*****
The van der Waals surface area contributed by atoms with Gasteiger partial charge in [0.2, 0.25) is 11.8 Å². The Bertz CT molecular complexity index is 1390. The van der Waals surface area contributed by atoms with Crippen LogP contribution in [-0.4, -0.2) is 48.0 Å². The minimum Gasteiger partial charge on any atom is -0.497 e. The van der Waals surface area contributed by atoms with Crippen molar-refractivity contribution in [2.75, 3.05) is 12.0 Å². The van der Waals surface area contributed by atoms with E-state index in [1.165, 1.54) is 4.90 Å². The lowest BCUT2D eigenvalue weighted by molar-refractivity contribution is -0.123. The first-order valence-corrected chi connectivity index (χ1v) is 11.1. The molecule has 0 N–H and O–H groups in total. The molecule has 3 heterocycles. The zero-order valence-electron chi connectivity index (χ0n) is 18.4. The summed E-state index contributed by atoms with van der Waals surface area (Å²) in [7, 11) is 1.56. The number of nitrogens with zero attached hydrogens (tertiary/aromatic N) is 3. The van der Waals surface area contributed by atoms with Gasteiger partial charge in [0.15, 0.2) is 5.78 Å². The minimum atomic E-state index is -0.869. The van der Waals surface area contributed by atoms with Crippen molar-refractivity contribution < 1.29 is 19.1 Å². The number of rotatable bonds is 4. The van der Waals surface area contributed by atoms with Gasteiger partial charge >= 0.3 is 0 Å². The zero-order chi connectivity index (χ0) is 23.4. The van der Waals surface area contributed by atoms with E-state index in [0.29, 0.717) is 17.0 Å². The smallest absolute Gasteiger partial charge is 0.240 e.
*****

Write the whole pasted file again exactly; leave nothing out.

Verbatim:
The van der Waals surface area contributed by atoms with Gasteiger partial charge in [0.2, 0.25) is 11.8 Å². The Bertz CT molecular complexity index is 1390. The van der Waals surface area contributed by atoms with Crippen LogP contribution in [-0.4, -0.2) is 48.0 Å². The minimum Gasteiger partial charge on any atom is -0.497 e. The van der Waals surface area contributed by atoms with Crippen molar-refractivity contribution in [2.75, 3.05) is 12.0 Å². The van der Waals surface area contributed by atoms with E-state index in [1.165, 1.54) is 4.90 Å². The lowest BCUT2D eigenvalue weighted by molar-refractivity contribution is -0.123. The first-order valence-corrected chi connectivity index (χ1v) is 11.1. The molecule has 0 N–H and O–H groups in total. The molecule has 3 heterocycles. The zero-order valence-electron chi connectivity index (χ0n) is 18.4. The summed E-state index contributed by atoms with van der Waals surface area (Å²) in [7, 11) is 1.56. The number of nitrogens with zero attached hydrogens (tertiary/aromatic N) is 3. The van der Waals surface area contributed by atoms with Gasteiger partial charge in [0.15, 0.2) is 5.78 Å². The minimum atomic E-state index is -0.869. The van der Waals surface area contributed by atoms with Crippen molar-refractivity contribution < 1.29 is 19.1 Å². The number of rotatable bonds is 4. The van der Waals surface area contributed by atoms with Gasteiger partial charge >= 0.3 is 0 Å². The zero-order chi connectivity index (χ0) is 23.4. The van der Waals surface area contributed by atoms with E-state index in [0.29, 0.717) is 17.0 Å². The smallest absolute Gasteiger partial charge is 0.240 e.